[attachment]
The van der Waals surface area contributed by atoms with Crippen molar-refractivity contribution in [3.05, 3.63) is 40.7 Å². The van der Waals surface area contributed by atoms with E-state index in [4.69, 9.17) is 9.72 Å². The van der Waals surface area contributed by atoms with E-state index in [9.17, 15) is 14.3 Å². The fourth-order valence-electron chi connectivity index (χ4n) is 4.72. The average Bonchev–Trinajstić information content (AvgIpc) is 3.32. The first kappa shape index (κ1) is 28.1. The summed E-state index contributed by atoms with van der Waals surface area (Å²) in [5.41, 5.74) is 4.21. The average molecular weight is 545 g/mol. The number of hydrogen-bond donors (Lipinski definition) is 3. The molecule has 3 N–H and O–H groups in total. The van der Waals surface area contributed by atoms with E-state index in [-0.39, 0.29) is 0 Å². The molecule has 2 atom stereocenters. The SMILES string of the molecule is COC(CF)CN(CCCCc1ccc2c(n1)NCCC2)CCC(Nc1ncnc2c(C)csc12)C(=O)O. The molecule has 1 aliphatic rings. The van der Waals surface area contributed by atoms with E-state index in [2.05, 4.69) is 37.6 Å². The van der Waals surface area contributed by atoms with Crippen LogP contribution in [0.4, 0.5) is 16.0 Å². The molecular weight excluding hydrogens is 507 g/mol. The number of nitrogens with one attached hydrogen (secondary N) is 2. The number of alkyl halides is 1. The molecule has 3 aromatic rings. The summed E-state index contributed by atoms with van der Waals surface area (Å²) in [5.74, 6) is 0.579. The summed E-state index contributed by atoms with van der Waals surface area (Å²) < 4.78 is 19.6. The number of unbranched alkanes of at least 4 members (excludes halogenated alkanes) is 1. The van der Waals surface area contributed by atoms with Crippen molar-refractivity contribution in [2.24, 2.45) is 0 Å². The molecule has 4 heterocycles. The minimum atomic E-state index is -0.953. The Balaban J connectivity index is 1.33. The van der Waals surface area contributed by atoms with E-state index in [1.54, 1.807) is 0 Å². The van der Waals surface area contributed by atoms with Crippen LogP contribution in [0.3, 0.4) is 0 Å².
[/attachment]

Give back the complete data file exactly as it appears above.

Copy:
The van der Waals surface area contributed by atoms with Crippen molar-refractivity contribution in [3.05, 3.63) is 40.7 Å². The van der Waals surface area contributed by atoms with E-state index in [4.69, 9.17) is 9.72 Å². The van der Waals surface area contributed by atoms with E-state index in [9.17, 15) is 14.3 Å². The fourth-order valence-electron chi connectivity index (χ4n) is 4.72. The average Bonchev–Trinajstić information content (AvgIpc) is 3.32. The first kappa shape index (κ1) is 28.1. The summed E-state index contributed by atoms with van der Waals surface area (Å²) in [5.41, 5.74) is 4.21. The average molecular weight is 545 g/mol. The number of hydrogen-bond donors (Lipinski definition) is 3. The molecule has 3 N–H and O–H groups in total. The van der Waals surface area contributed by atoms with E-state index in [-0.39, 0.29) is 0 Å². The molecule has 2 atom stereocenters. The SMILES string of the molecule is COC(CF)CN(CCCCc1ccc2c(n1)NCCC2)CCC(Nc1ncnc2c(C)csc12)C(=O)O. The molecule has 1 aliphatic rings. The van der Waals surface area contributed by atoms with E-state index in [2.05, 4.69) is 37.6 Å². The van der Waals surface area contributed by atoms with Crippen LogP contribution in [0.4, 0.5) is 16.0 Å². The molecular weight excluding hydrogens is 507 g/mol. The number of nitrogens with one attached hydrogen (secondary N) is 2. The number of alkyl halides is 1. The molecule has 3 aromatic rings. The summed E-state index contributed by atoms with van der Waals surface area (Å²) in [5.74, 6) is 0.579. The summed E-state index contributed by atoms with van der Waals surface area (Å²) < 4.78 is 19.6. The number of unbranched alkanes of at least 4 members (excludes halogenated alkanes) is 1. The van der Waals surface area contributed by atoms with Crippen molar-refractivity contribution in [2.24, 2.45) is 0 Å². The molecule has 4 heterocycles. The minimum atomic E-state index is -0.953. The Balaban J connectivity index is 1.33. The van der Waals surface area contributed by atoms with E-state index in [1.54, 1.807) is 0 Å². The van der Waals surface area contributed by atoms with Crippen LogP contribution in [0.3, 0.4) is 0 Å².